Does anyone remember this guy? I do.
Anyway, the topic for today is criticism: when to accept it and when to ignore it.
One thing the internet has done is allowed everyone in the world to put a paper bag over their head (like our friend in the picture) and be a critic, although I use the term loosely there. People can hide in their caves and hurl insults at anything they want. They don’t have to be authorities on the topic or even know the tiniest detail about it.
In my opinion, these are the type who need to be ignored. Look at it this way: I post videos of myself doing my wing chun forms all the time. Should I take a comment like “you suck” to heart, especially when it comes from someone with the user name Dookie Teeth? And if DT is such a wing chun expert, where are THEIR videos? What I’m saying here is that not every negative comment counts as TRUE criticism.
Sometimes there is a gray area where it seems like someone has a valid statement to make, but they really don’t. EXAMPLE: Recently a woman gave me her “critique” on my novel THE SIZE CURSE. This was her grand statement: “I think you should trash it because it’s ridiculous.”
Now keep in mind the back story to this person: I gave her the story 4-5 years ago to read. She told me that she had indeed read it and had written up two pages’ worth of notes of ideas and suggestions. She said she had actually typed the notes up, but then someone stole her laptop. I presented a grand solution to her: how about I call and you just dictate the notes to me? Well, this was met with no reply.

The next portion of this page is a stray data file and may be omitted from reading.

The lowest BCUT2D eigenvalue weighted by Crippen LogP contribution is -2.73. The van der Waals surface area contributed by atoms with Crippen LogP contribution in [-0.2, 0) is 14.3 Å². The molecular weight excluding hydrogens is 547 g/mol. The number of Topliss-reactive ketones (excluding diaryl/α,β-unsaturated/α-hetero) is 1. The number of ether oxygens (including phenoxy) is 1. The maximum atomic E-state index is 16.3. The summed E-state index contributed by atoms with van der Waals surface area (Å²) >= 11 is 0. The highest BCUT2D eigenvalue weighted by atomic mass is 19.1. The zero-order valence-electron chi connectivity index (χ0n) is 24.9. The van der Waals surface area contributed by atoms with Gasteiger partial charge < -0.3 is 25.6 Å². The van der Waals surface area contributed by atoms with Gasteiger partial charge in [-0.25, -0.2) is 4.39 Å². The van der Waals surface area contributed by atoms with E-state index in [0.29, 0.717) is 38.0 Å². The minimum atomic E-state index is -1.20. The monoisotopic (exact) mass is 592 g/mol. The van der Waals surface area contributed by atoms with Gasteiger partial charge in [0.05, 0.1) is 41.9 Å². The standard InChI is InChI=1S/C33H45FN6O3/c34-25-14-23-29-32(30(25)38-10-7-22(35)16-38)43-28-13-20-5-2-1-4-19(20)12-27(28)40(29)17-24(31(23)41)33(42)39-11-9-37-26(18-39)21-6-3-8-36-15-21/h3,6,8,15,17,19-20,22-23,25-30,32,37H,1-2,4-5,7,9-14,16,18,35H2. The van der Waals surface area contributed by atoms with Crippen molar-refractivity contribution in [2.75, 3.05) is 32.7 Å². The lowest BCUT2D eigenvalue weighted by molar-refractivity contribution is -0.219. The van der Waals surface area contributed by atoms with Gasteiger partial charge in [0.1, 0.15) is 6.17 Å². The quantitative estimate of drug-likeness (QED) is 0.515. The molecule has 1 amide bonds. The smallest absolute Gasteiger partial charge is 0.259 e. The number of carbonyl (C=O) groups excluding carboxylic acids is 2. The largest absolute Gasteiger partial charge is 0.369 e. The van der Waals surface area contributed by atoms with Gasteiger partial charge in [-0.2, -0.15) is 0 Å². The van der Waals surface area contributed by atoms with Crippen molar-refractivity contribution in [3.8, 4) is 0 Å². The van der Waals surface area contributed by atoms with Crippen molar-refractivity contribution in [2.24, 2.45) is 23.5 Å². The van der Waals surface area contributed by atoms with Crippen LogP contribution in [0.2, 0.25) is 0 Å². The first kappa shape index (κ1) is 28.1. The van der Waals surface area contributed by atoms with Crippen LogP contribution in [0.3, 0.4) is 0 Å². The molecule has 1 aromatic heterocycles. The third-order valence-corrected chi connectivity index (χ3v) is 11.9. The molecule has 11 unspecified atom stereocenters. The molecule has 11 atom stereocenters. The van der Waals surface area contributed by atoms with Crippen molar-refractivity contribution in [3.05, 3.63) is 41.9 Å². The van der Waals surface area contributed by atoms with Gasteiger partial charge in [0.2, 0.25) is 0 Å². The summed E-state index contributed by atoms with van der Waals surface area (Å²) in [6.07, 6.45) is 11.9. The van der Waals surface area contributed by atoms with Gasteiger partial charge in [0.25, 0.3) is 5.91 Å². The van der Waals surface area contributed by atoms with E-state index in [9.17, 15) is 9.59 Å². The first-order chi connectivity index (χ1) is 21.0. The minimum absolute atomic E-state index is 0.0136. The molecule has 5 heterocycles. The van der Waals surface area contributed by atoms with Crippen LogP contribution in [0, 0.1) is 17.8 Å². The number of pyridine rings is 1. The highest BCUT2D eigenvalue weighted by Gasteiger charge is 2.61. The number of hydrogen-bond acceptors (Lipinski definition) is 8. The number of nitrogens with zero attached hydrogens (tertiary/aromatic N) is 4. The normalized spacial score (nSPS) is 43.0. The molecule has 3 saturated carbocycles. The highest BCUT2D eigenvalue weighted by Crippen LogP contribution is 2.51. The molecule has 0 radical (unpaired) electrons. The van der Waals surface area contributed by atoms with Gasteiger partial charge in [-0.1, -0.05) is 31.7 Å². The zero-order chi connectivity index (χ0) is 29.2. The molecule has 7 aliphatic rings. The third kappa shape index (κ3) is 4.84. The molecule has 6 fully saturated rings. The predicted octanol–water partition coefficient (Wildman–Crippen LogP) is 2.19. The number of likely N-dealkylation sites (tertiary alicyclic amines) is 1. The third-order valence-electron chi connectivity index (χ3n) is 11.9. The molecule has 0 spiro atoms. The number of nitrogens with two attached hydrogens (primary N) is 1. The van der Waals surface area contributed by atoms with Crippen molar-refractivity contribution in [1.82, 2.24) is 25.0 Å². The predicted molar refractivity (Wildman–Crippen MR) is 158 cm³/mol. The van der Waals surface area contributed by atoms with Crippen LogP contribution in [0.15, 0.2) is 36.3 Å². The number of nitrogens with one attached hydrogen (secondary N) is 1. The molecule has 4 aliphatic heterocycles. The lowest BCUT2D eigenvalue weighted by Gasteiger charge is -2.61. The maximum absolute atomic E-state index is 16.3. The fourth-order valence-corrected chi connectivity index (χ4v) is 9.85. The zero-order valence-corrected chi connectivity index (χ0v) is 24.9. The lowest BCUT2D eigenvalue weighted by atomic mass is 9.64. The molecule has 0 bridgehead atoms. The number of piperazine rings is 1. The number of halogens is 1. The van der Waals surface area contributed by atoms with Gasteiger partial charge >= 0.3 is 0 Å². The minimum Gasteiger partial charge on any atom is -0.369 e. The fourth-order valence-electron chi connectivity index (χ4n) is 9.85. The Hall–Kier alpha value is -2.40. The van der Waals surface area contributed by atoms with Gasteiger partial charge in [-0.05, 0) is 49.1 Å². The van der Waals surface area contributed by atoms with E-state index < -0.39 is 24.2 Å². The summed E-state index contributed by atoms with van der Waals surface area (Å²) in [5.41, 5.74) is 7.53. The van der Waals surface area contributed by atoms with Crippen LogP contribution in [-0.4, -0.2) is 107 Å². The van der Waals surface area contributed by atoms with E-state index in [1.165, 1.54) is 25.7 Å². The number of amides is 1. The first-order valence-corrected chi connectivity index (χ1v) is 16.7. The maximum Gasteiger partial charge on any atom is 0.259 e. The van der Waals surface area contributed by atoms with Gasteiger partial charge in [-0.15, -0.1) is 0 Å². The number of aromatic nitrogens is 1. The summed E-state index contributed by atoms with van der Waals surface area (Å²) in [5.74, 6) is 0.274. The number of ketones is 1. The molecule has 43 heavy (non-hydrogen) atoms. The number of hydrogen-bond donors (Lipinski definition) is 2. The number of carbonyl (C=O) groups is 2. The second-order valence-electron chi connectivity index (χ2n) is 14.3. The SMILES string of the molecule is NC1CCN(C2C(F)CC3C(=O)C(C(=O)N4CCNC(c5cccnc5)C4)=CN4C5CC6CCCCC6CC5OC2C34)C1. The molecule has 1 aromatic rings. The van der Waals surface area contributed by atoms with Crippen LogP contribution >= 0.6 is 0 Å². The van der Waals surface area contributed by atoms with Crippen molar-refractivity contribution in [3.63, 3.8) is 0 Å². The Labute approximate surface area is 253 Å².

Time went on. LOTS of time. Every now and then I would ask her what was going on. She said she hadn’t had the time to type the notes out. Meanwhile, my dictation suggestion went unanswered. On top of that, I was friends with this person on Facebook. Apparently she forgot that, all while she was saying she didn’t have “time” to type the notes, she was posting pictures of her FUCKING CATS at least every ten minutes. It’s not that she didn’t have time; she just didn’t care.
Honestly, I don’t even count what she said as a criticism. I chalk it up to personal bias. Am I really supposed to let a reason like “it’s ridiculous” make me lose confidence in the story? Hardly. Another throwaway critique that she said was, “Not a lot of people will like this story.” First of all, I knew that going into it. Second, how does she know what everyone (or even most people) will like?
So what kind of criticism SHOULD we take seriously? First of all, our own. For years now I have written stories with my own intuition as my guide. To that end I have NEVER finished a story if I thought it sucked. Second, if a criticism has actual substance. Not just “it sucks” or “it’s ridiculous.” I’ll take the word of the editors of CONCEIT MAGAZINE over someone who took 4-5 years to get their comments to me. Guess those cat pictures were more important.
In closing, let me put it this way: sometimes you have to critique the critic before you can take their words seriously.